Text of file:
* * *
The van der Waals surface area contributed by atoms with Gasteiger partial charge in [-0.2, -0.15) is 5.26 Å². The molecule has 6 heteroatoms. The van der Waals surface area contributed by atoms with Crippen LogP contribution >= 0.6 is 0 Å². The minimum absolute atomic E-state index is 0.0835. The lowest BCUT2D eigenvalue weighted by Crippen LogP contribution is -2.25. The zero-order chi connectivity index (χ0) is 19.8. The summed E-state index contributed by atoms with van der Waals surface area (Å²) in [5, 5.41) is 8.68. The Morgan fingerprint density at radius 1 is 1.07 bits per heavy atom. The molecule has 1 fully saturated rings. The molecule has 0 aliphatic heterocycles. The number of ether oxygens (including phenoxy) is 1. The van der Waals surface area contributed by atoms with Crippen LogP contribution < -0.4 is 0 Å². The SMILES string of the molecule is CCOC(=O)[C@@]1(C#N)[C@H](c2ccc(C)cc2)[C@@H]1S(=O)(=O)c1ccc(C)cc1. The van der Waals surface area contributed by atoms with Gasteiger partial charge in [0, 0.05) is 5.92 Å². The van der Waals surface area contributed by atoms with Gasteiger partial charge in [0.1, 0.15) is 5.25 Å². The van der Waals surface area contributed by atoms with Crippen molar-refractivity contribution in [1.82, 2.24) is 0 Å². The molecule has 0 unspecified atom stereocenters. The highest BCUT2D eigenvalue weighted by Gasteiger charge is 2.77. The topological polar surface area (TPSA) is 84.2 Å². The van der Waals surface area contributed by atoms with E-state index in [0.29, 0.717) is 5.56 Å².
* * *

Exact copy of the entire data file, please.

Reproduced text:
The van der Waals surface area contributed by atoms with Gasteiger partial charge in [-0.2, -0.15) is 5.26 Å². The molecule has 6 heteroatoms. The van der Waals surface area contributed by atoms with Crippen LogP contribution >= 0.6 is 0 Å². The minimum absolute atomic E-state index is 0.0835. The lowest BCUT2D eigenvalue weighted by Crippen LogP contribution is -2.25. The zero-order chi connectivity index (χ0) is 19.8. The summed E-state index contributed by atoms with van der Waals surface area (Å²) in [5, 5.41) is 8.68. The Morgan fingerprint density at radius 1 is 1.07 bits per heavy atom. The molecule has 1 fully saturated rings. The molecule has 0 aliphatic heterocycles. The number of ether oxygens (including phenoxy) is 1. The van der Waals surface area contributed by atoms with Crippen LogP contribution < -0.4 is 0 Å². The SMILES string of the molecule is CCOC(=O)[C@@]1(C#N)[C@H](c2ccc(C)cc2)[C@@H]1S(=O)(=O)c1ccc(C)cc1. The van der Waals surface area contributed by atoms with Gasteiger partial charge in [0, 0.05) is 5.92 Å². The van der Waals surface area contributed by atoms with Gasteiger partial charge in [0.1, 0.15) is 5.25 Å². The van der Waals surface area contributed by atoms with Crippen molar-refractivity contribution in [1.82, 2.24) is 0 Å². The molecule has 0 unspecified atom stereocenters. The highest BCUT2D eigenvalue weighted by Gasteiger charge is 2.77. The topological polar surface area (TPSA) is 84.2 Å². The van der Waals surface area contributed by atoms with E-state index in [0.29, 0.717) is 5.56 Å².